Potential sources include bats of the family Vespertilionidae
, in which a virus with a close phylogenetic relationship with MERS-CoV has been detected (9).
Several studies have been conducted to refine the historically unclear phylogeny of chiropterans within the family Vespertilionidae
The long-tailed bat (Chalinolobus tuberculatus) belongs to the family Vespertilionidae
and is believed to have arrived from Australia [approximately equal to]1 million years ago (4).
longirostris Bachman, southeastern SC shrew Family Talpidae (moles) S Condylura cristata (Rafinesque) NE star-nosed mole Scalopus aquaticus (Linnaeus), I eastern mole Order Chiroptera (bats) Family Vespertilionidae
(vespertilionid bats) Eptesicus fuscus (Beauvois), big I brown bat Lasionycteris noctivagans I (LeConte), silver-haired bat Lasiurus borealis (Muller), red bat I L.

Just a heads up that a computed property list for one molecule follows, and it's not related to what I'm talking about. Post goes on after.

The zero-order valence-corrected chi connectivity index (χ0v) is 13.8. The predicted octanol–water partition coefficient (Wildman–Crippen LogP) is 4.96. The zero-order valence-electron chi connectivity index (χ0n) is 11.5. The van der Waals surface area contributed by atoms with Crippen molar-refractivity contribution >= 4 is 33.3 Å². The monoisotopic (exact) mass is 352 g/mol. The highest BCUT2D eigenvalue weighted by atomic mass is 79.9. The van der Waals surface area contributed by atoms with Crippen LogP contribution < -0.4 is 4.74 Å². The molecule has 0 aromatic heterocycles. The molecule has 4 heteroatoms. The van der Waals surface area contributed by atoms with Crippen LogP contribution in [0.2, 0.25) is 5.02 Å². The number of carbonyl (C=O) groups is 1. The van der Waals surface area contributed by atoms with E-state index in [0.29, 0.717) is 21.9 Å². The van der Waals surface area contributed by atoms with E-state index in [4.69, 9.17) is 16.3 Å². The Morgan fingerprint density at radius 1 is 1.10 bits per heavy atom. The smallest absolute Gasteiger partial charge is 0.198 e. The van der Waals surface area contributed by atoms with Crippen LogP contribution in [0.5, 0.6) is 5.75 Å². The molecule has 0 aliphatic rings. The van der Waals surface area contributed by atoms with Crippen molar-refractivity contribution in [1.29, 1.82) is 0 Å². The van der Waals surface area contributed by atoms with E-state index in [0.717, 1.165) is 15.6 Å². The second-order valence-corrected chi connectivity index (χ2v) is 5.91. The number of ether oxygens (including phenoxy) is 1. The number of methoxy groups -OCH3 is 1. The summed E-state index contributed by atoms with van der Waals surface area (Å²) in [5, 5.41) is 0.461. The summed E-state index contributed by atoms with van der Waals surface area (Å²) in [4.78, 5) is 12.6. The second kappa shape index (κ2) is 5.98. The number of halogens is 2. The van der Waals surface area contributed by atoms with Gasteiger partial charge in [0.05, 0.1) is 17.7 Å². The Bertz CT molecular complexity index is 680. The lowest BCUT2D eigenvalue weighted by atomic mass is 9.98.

Our results further support the hypothesis that, like human CoV-229E and SARS-CoV, ancestors of MERS-CoV might exist in Old World insectivorous bats belonging to the family Vespertilionidae
, to which the genera Neoromicia and Pipistrellus belong (3).
For some unknown ecological reason, perhaps certain genera of bats in the family Molossidae may not be as suitable hosts of coccidia as are those of the family Vespertilionidae
The genus Miniopterus has traditionally been considered to belong to the family Vespertilionidae
as do other bat genera linked to lyssaviruses in Eurasia (Eptesicus, Myotis, and Murina).